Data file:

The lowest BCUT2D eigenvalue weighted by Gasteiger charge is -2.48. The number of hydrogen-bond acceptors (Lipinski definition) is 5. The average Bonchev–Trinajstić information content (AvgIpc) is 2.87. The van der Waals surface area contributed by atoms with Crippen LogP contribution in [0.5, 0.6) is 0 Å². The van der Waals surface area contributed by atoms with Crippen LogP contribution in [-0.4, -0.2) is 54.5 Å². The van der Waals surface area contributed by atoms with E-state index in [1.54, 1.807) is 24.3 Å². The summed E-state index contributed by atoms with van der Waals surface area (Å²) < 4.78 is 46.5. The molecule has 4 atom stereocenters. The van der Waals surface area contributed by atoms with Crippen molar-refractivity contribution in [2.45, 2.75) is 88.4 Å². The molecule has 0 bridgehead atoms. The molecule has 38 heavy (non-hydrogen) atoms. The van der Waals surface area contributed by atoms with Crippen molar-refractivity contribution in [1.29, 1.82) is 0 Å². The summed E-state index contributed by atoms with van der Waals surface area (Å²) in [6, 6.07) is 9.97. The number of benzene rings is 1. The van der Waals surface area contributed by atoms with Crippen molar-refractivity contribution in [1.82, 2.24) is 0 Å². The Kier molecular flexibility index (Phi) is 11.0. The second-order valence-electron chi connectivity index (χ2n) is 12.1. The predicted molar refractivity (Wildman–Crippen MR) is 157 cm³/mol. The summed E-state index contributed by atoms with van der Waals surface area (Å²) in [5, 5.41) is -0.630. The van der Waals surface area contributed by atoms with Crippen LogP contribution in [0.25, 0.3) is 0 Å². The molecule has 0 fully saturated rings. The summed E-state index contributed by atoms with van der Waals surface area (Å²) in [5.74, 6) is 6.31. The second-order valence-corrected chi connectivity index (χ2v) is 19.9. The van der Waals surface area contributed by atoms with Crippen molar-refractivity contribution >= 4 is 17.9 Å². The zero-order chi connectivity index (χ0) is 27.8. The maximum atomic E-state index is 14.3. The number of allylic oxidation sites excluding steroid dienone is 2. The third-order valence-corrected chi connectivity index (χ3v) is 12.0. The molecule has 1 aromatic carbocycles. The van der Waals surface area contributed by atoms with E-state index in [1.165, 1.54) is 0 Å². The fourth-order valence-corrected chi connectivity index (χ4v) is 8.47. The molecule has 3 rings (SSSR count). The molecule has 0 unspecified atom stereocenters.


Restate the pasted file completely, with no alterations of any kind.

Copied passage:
The lowest BCUT2D eigenvalue weighted by Gasteiger charge is -2.48. The number of hydrogen-bond acceptors (Lipinski definition) is 5. The average Bonchev–Trinajstić information content (AvgIpc) is 2.87. The van der Waals surface area contributed by atoms with Crippen LogP contribution in [0.5, 0.6) is 0 Å². The van der Waals surface area contributed by atoms with Crippen LogP contribution in [-0.4, -0.2) is 54.5 Å². The van der Waals surface area contributed by atoms with E-state index in [1.54, 1.807) is 24.3 Å². The summed E-state index contributed by atoms with van der Waals surface area (Å²) < 4.78 is 46.5. The molecule has 4 atom stereocenters. The van der Waals surface area contributed by atoms with Crippen molar-refractivity contribution in [2.45, 2.75) is 88.4 Å². The molecule has 0 bridgehead atoms. The molecule has 38 heavy (non-hydrogen) atoms. The van der Waals surface area contributed by atoms with Crippen molar-refractivity contribution in [1.29, 1.82) is 0 Å². The summed E-state index contributed by atoms with van der Waals surface area (Å²) in [6, 6.07) is 9.97. The number of benzene rings is 1. The van der Waals surface area contributed by atoms with Crippen molar-refractivity contribution in [1.82, 2.24) is 0 Å². The Kier molecular flexibility index (Phi) is 11.0. The second-order valence-electron chi connectivity index (χ2n) is 12.1. The predicted molar refractivity (Wildman–Crippen MR) is 157 cm³/mol. The summed E-state index contributed by atoms with van der Waals surface area (Å²) in [5, 5.41) is -0.630. The van der Waals surface area contributed by atoms with Crippen LogP contribution in [0.25, 0.3) is 0 Å². The molecule has 0 fully saturated rings. The summed E-state index contributed by atoms with van der Waals surface area (Å²) in [5.74, 6) is 6.31. The second-order valence-corrected chi connectivity index (χ2v) is 19.9. The van der Waals surface area contributed by atoms with Crippen molar-refractivity contribution >= 4 is 17.9 Å². The zero-order chi connectivity index (χ0) is 27.8. The maximum atomic E-state index is 14.3. The number of allylic oxidation sites excluding steroid dienone is 2. The third-order valence-corrected chi connectivity index (χ3v) is 12.0. The molecule has 1 aromatic carbocycles. The van der Waals surface area contributed by atoms with E-state index in [1.165, 1.54) is 0 Å². The fourth-order valence-corrected chi connectivity index (χ4v) is 8.47. The molecule has 3 rings (SSSR count). The molecule has 0 unspecified atom stereocenters.